With the film Gossip Nation, writer and producer Daniel Okoduwa is putting Blacktown on the cinematic map. After producing three movies that were released on DVD, his latest work is finally up on the big screen, reports Miriam Alveberg.
In the western Sydney suburb of Blacktown, Nigerian-born filmmaker Daniel Okoduwa (pictured) is well known. Seated in a Turkish fast food shop, he talks energetically while he tries to eat his breakfast, smiling and waving to passers-by. He is one of those people whom seems able to befriend anyone.
“I don’t have anything to hide. I don’t have any deep secrets. The only thing I try not to expose is my family. I see it as a private matter.”
The same goes for his age; with a big grin, he refuses to say anything else other than he is more than 30 years old.
He is in a good mood talking about his latest movie, and with reason. It opened the Sydney Indie Gems Festival in Parramatta mid-September and has been shown in cinemas around Australia, as well as back in Nigeria.
“The movie was in cinemas in Nigeria for six weeks, it did very well. The movie is like a window into the African community. Australians know there is an African community here but if they don’t live in Western Sydney, they don’t really know it. The film makes it easier for them to interact. I see the film as a bridge,” he says.
He thanks his own community for the support. “The African community is very encouraging, it’s a big team of community.”
Daniel Okoduwa is also pleased that the Australian community is beginning to recognise his work.
“I got a message today from a guy I know in Perth. He said he went into a movie shop and saw my movie there. That’s very exciting.”
He began his artistic career as a cartoonist, which was a starting point for his love of storytelling. With inspiration from superheroes, he drew for The Nigerian Observer in his teens.
“I grew up reading Spiderman and Superman and drew them at first. Then I also got books from my older cousins when they had finished them and I developed an interest in writing.”
He then decided to travel to Australia to start a new life. He came alone, leaving his mother and six siblings in Nigeria, and started with cleaning jobs and construction work. Eventually he went to TAFE where he studied music and business. As a result, he opened his own store, a music shop/hairdresser/DVD-store located in the centre of Blacktown. It contains hundreds of African movies, his desk and lots of hair extensions popular with African women. The store clearly shows his background with Nigerian posters on the wall and many Nigerian movies on the shelves.
He says that while he misses Nigeria, he has come to love Australia, is happy here and grateful for the support he has received, especially from Titan Review, the movie production company that distributed Gossip Nation.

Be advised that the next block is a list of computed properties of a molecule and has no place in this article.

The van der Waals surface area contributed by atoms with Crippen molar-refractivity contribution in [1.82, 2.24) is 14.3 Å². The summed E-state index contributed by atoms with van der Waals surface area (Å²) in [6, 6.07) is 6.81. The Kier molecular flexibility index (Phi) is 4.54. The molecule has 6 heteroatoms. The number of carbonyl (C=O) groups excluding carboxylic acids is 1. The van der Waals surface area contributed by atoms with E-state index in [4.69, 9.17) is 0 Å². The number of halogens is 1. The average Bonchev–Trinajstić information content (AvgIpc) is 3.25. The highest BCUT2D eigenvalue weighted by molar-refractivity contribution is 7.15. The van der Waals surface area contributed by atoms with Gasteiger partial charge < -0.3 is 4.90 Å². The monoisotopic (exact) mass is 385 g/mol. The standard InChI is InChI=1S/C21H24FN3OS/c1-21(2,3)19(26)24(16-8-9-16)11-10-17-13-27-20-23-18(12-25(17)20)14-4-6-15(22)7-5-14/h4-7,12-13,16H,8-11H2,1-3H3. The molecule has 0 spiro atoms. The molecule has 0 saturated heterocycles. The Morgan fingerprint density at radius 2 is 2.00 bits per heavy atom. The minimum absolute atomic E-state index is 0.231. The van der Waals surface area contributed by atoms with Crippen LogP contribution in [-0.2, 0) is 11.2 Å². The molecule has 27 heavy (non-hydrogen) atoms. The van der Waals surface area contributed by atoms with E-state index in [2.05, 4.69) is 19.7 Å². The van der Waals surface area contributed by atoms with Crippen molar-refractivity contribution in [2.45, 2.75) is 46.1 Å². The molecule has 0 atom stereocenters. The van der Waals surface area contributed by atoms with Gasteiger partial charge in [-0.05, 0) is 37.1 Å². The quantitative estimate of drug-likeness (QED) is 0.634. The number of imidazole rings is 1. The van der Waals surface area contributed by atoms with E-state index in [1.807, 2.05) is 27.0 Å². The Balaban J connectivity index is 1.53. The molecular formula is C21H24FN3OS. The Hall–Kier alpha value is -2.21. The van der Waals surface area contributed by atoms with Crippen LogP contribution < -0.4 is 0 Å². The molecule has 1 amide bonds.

The idea behind Gossip Nation is reflected in the title.
“Relationships are breaking up because of gossip. Somebody said this and said that and I thought this could be an opportunity to educate the community to be careful. It’s based on a true story from the community here in Blacktown.”
Daniel appears very energetic and that’s probably a good thing since he is a busy man. His shop is open seven days a week, and he also works on his music under the name of Scrim. The story behind that name came about when he was around 11 and living in Nigeria.
“Some guys heard me sing and they said it was so good it would make people scream. And so I took that, mixed it a little and it became Scrim.”
He has a necklace with that name on it and matching bling in his ears.
He thinks Nigeria could be a part of a big film industry like Bollywood and Hollywood, but it is not there yet.
“In terms of quality, they still have a long way to go. The movies are accepted in Africa. They have conquered Africa, even French-speaking Africa, which is good. We need to take it to a higher level. Gossip Nation to me is a step ahead of many Nigerian movies. Hopefully my next movie will be a step ahead of Gossip Nation.”
His next film is already far in the planning process.
“I’ve finished the script and chosen the people I want to work with. I propose to start filming within a year.”
Nelson Mandela, Jesus and Mahatma Gandhi are people he admires for their determination, forgiveness and compassion. They are the role models he considers when wishing for a peaceful Nigeria.
He thinks Nigeria is very important to both Africa and the world.
“It’s the most populated country in Africa, the strongest country in Africa [in terms of economy] with South Africa.”
He knows what he wants for the future.
“To be successful and accepted. The movie is already screening in cinemas. In the future I would like to have it even wider distributed. Scandinavia, Germany and then I’ll go, ‘I made it’.”
Zimbabwean actor Ngwerume Zing’anga, a tall man with a big smile, who is in the film, speaks highly of the filmmaker.
“He’s a man who never gives up. Very determined and focused. He wants to bring the African culture to the Australian country. He wants to tell our stories here in Australia.”
With Gossip Nation the first Afro-Australian movie to be showcased at Hoyts, Daniel Okoduwa is on the right path to do just that.
The film is now available for rent on Vimeo.com